If someone answers a question for you, sending a quick thank-you is polite … and if it required any research or a more elaborate answer from them, you absolutely should thank them.

That said, this is one of those things job seekers worry about but people involved in hiring rarely think about, definitely not to the point that it would affect your candidacy, because they’re dealing with large numbers of candidates. (Plus, the person answering those questions often isn’t involved in actual hiring decisions anyway.)

5. Asking to work from home with terrible road rash

I unfortunately had an alcohol-related fall on a flight of stairs, which resulted in essentially road rash covering 50% of the right side of my body. I was luckily to only have relatively minor injuries all things considered, but the right side of my face and right leg were covered in road rash to the point that I couldn’t cover everything with bandaids or gauze.

I explained this injury at work after assuring everyone I was fine and talked to my boss about being able to wear shorter-than-professional shorts and dresses temporarily, because it was unbelievably painful to wear pants with my leg injuries.

Luckily I work in a very casual office so this wasn’t a problem, but I do wonder if this was the right choice. I didn’t ask to work from home because I could walk and commute as normal, but my injuries were definitely uncovered (partially at doctor’s orders to help them heal) for a week or so.

Do you think I should’ve offered to work from home if my injuries were making people uncomfortable? Or would that have looked like I was milking my injuries? Unfortunately I’m pretty clumsy and accident-prone so I wouldn’t be surprised if I run into the same issues in the future.

Unless you work in a severely dysfunctional office or have a reputation for trying to shirk work, asking to work from home shouldn’t look like you were milking your injuries! It’s true that really bloody/gorey injuries that can’t be covered can be distracting/unsettling, but it also sounds like you might have been more physically comfortable at home too. (And I don’t know how short these shorts and dresses were, but if you weren’t comfortable wearing them at work, that would have been reason to prefer to be at home that week!)

{ 151 comments… read them below }

  1. Dan*


    First things first, you don’t love *everything* about the job. You love most things about the job except for the one thing that we all actually *work* for: MONEY!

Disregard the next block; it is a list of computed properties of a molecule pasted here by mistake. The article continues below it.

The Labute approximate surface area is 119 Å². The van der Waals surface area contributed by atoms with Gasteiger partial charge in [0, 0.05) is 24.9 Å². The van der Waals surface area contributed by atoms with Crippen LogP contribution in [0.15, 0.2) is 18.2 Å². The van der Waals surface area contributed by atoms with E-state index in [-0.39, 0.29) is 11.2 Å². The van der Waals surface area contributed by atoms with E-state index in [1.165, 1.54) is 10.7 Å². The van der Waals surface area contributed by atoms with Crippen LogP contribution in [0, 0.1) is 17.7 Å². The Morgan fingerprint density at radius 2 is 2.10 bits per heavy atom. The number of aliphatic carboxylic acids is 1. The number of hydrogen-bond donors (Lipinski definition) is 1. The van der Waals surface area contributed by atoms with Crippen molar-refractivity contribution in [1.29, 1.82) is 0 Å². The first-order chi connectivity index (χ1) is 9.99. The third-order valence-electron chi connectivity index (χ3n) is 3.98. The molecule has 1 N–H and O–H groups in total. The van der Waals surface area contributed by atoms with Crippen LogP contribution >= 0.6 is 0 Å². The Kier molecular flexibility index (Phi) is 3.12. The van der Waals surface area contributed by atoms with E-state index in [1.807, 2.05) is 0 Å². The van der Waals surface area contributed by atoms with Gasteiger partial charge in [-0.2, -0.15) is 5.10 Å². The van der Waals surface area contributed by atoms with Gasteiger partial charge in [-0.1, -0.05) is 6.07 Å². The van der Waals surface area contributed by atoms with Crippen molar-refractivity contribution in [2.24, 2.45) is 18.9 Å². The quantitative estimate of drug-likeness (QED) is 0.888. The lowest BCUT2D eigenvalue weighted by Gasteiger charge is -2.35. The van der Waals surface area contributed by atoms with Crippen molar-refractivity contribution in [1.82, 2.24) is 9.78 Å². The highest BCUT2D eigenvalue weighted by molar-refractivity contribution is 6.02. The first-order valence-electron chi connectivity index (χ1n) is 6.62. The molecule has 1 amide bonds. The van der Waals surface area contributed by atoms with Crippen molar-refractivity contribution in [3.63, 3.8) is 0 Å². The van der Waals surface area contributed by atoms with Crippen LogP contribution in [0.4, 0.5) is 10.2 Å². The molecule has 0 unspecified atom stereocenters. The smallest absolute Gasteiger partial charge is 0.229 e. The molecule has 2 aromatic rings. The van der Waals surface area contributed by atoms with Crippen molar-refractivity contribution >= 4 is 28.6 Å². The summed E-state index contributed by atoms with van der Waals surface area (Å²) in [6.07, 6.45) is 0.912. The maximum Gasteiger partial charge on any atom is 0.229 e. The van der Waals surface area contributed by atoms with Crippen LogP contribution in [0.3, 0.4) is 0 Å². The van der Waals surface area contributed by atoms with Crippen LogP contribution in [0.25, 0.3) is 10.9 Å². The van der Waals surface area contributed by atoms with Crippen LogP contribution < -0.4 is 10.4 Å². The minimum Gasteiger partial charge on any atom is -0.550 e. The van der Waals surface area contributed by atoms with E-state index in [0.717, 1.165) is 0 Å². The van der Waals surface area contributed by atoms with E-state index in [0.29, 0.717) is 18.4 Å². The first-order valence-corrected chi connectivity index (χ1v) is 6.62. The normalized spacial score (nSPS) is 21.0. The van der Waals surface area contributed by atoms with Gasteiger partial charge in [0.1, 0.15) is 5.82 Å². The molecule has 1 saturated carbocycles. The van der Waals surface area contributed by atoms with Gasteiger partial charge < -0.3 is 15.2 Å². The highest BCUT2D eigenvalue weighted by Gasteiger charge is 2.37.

That said… I know what it’s like to have a job that 5 days a week, you get out of bed and actually want to go to. I was at that job for 5 years, and as the years crept on and my rent kept going up, my paycheck didn’t keep up. As I was really starting to think about moving on because my paycheck just wasn’t keeping up, the decision was made for me, and I got laid off. (It’s kind of depressing, though, when you think about liking your job, but also that your paycheck isn’t keeping up with cost of living increases.)

    That was 7 years ago. I’m now making double what I made when I was let go. And here’s the kicker: Everything I loved about my old job, my new job offers too! (And even better, there are actually things I love more about the new job than the old one. Getting laid off was the best thing that ever happened to me. Only thing worse off is that I lost a week of vacation. Everything else is the same or better at the new job.)

    At the same time, if you have coworkers and management you like, a good schedule, and work you like, there’s something to be said for that. So how do you know when leaving for more $ is worth the risk? First, figure out how much money you’re leaving on the table. For a small amount of money, it may not be worth it. But at a certain point, there may be enough on the table where you really have to think. So… figure out what you like about your current job. Then, talk to your friends. Do the places they work offer the same thing? Or, are you trading 40 hour work weeks for 60 hour work weeks? If the later, then think long and hard about whether the extra cash is worth the extra time.

    1. MJ*

      Yep, the whole “love my job” doesn’t wash. I bet you love not being hungry, homeless, naked too…